9.8 million Australians, or almost half of the total population, consume tea at least once a week. According to Roy Morgan Research, Australians drink an average of 9.5 cups per person per week, and almost all of it comes from tea bags. However, loose-leaf tea is better for the environment and your health, it tastes stronger and is more flavorful. What more could one ask for?
Brewing loose-leaf tea can be scary for people who are new to it, particularly if your first experience included a flashy sample in the traditional gong fu cha style. While specialised teaware and intricate brewing techniques enrich the process, making the ideal cup of tea doesn’t have to be that complicated.
What’s more, the brewing equipment is straightforward – all you need are containers and quality tea leaf strainers. You can brew excellent tea in any situation using the three flexible steps in this article.
Get Quality Leaves
The most important aspect of a good cuppa is the quality of your tea leaves. Yet this step can also be the most challenging.
The majority of tea that is widely available in supermarkets and other mass markets is of a low grade, made from leaves that are swiftly cultivated, chopped or ground into a fine powder, and frequently flavoured with artificial flavours. Small leaf fragments enable quick extraction of bitter tannins, rapid development inhibits the tea plant from producing complex flavour compounds, and flavourings or additions are insufficient to cover up the defects of these inferior teas.
Furthermore, the quality of whole-leaf alternatives might vary greatly depending on the terroir, the time of harvest, and the procedures used in preparation. Online purchasing, regrettably, limits the possibility of sampling most of the time. Reputable retailers often provide tastings to illustrate quality when making in-person purchases.
The best course of action is to choose teas from a reliable retailer that carries a well-curated range and upholds high standards. High-quality tea vendors should be able and willing to provide information about the variety, provenance, harvest date, and manufacturing processes of each of their teas.
In light of this, choosing a tea that suits your palate is important. Flavour quality is always a personal preference; the rarest or most costly tea is not always the one you’ll appreciate the best.
Pour Some Hot Water
Put the leaves in a container with hot water. This might be a mug, a bowl, or a paper to-go cup, but it could also be a teapot or a gaiwan. In another container, warm the water. Keep the water and leaves separate until it reaches the desired temperature, whether you’re using an electric kettle or another cup in the microwave.
Very few teas benefit from being brewed with thoroughly boiled water. It can be challenging to judge the ideal temperature before the water boils, but it is simple to allow the water to sit after it has boiled until it has begun to cool. Try putting the hot water into an empty mug or pitcher to hasten the chilling process.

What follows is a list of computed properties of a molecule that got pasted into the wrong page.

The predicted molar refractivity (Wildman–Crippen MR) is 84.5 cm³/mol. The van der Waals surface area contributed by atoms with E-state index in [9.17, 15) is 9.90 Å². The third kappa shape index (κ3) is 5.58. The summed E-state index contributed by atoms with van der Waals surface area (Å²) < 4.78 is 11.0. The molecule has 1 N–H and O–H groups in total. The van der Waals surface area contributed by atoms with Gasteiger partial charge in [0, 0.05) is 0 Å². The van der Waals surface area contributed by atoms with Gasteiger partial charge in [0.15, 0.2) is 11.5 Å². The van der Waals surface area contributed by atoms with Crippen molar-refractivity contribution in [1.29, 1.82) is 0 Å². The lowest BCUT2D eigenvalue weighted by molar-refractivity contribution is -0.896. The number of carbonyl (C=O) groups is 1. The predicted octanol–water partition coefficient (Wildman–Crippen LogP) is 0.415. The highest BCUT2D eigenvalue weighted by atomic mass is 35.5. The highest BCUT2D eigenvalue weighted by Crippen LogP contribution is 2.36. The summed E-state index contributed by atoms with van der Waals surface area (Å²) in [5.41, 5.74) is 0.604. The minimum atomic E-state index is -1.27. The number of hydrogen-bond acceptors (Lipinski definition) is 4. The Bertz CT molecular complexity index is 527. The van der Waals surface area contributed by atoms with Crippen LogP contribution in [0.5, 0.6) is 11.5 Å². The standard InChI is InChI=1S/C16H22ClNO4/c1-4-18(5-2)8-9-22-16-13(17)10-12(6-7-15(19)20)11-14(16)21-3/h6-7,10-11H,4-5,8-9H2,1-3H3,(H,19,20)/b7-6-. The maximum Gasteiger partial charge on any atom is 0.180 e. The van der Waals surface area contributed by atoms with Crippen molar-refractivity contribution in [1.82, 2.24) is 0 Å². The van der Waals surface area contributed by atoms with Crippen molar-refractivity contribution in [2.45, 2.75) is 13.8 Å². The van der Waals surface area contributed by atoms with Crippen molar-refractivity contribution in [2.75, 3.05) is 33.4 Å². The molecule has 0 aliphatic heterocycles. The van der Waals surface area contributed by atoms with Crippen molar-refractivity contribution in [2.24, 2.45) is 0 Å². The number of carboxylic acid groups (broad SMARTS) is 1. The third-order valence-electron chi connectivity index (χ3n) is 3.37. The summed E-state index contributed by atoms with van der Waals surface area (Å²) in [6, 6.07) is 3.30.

Lowering the temperature of your water is a smart place to start if you frequently find your tea to be bitter. On the other hand, using hotter water will accelerate the extraction of flavour ingredients if you notice that the flavour of your tea is lacking. The quality of your tea is undoubtedly at blame if you notice that the brew quickly transitions from weak to bitter with little to no wiggle room in between.
Strain the Leaves from the Brewed Tea
This step is frequently skipped, yet it can be crucial to the final cup’s flavour. If you’ve ever left a mug of tea steeping while you forgot about it, you’re aware that over-brewed tea is rarely enjoyable.
Separating the leaves from the water will provide a rich taste while preventing bitterness, regardless of whether you’re brewing loose leaves or tea in a bag. You can simply use a plate to drain loose leaves (like pasta) as you pour from one mug into another, or you can use one of the specialised tea leaf strainers.
Once again, you can modify this step to whatever tools you have on hand. However, most find it more practical to use a strainer, also called a tea infuser. This way, you won’t have to strain the tea into a different container – you can simply place the leaves in the infuser/strainer, and take it out once the brewing time is completed.
For your strainer, stainless steel is a must-have material. You want something that will hold up over time, won’t corrode, and won’t deform. Additionally, it’s also much easier to clean – most of the time, you simply need to put the strainer under running water. Look for a strainer with an extra fine steel weave for the most flexibility.